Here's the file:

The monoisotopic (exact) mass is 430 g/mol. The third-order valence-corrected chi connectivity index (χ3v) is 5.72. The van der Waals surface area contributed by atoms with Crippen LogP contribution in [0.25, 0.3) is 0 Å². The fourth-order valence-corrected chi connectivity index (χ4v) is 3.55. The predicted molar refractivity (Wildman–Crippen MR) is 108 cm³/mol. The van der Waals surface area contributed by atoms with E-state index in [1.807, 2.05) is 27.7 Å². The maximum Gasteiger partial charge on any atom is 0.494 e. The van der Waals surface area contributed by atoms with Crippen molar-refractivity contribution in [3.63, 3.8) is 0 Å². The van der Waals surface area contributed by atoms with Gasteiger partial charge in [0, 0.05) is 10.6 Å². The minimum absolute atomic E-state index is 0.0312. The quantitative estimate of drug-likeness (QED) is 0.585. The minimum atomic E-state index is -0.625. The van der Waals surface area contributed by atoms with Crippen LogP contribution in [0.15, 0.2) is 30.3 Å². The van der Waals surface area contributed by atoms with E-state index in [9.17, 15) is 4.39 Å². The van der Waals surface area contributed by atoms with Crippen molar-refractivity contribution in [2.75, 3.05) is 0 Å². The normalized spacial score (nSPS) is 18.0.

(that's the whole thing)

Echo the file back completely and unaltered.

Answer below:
The monoisotopic (exact) mass is 430 g/mol. The third-order valence-corrected chi connectivity index (χ3v) is 5.72. The van der Waals surface area contributed by atoms with Crippen LogP contribution in [0.25, 0.3) is 0 Å². The fourth-order valence-corrected chi connectivity index (χ4v) is 3.55. The predicted molar refractivity (Wildman–Crippen MR) is 108 cm³/mol. The van der Waals surface area contributed by atoms with E-state index in [1.807, 2.05) is 27.7 Å². The maximum Gasteiger partial charge on any atom is 0.494 e. The van der Waals surface area contributed by atoms with Crippen molar-refractivity contribution in [3.63, 3.8) is 0 Å². The van der Waals surface area contributed by atoms with Gasteiger partial charge in [0, 0.05) is 10.6 Å². The minimum absolute atomic E-state index is 0.0312. The quantitative estimate of drug-likeness (QED) is 0.585. The minimum atomic E-state index is -0.625. The van der Waals surface area contributed by atoms with Crippen LogP contribution in [0.15, 0.2) is 30.3 Å². The van der Waals surface area contributed by atoms with E-state index in [9.17, 15) is 4.39 Å². The van der Waals surface area contributed by atoms with Crippen molar-refractivity contribution in [2.75, 3.05) is 0 Å². The normalized spacial score (nSPS) is 18.0.